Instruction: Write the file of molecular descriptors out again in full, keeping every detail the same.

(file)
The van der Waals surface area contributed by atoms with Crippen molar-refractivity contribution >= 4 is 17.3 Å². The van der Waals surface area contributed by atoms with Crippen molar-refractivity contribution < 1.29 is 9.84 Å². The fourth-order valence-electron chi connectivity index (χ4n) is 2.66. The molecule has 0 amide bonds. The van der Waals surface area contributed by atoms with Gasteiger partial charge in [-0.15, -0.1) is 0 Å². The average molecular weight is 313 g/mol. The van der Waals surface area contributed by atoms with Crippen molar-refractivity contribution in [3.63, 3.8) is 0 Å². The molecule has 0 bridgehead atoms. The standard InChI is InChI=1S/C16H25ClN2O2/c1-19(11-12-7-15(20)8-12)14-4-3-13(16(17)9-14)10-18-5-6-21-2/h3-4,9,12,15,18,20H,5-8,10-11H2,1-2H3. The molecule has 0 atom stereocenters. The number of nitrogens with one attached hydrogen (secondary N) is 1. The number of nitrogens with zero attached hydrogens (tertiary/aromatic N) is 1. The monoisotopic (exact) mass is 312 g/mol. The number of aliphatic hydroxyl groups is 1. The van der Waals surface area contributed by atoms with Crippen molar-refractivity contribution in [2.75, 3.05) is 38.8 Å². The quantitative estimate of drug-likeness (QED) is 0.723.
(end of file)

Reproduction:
The van der Waals surface area contributed by atoms with Crippen molar-refractivity contribution >= 4 is 17.3 Å². The van der Waals surface area contributed by atoms with Crippen molar-refractivity contribution < 1.29 is 9.84 Å². The fourth-order valence-electron chi connectivity index (χ4n) is 2.66. The molecule has 0 amide bonds. The van der Waals surface area contributed by atoms with Gasteiger partial charge in [-0.15, -0.1) is 0 Å². The average molecular weight is 313 g/mol. The van der Waals surface area contributed by atoms with Crippen molar-refractivity contribution in [3.63, 3.8) is 0 Å². The molecule has 0 bridgehead atoms. The standard InChI is InChI=1S/C16H25ClN2O2/c1-19(11-12-7-15(20)8-12)14-4-3-13(16(17)9-14)10-18-5-6-21-2/h3-4,9,12,15,18,20H,5-8,10-11H2,1-2H3. The molecule has 0 atom stereocenters. The number of nitrogens with one attached hydrogen (secondary N) is 1. The number of nitrogens with zero attached hydrogens (tertiary/aromatic N) is 1. The monoisotopic (exact) mass is 312 g/mol. The number of aliphatic hydroxyl groups is 1. The van der Waals surface area contributed by atoms with Crippen molar-refractivity contribution in [2.75, 3.05) is 38.8 Å². The quantitative estimate of drug-likeness (QED) is 0.723.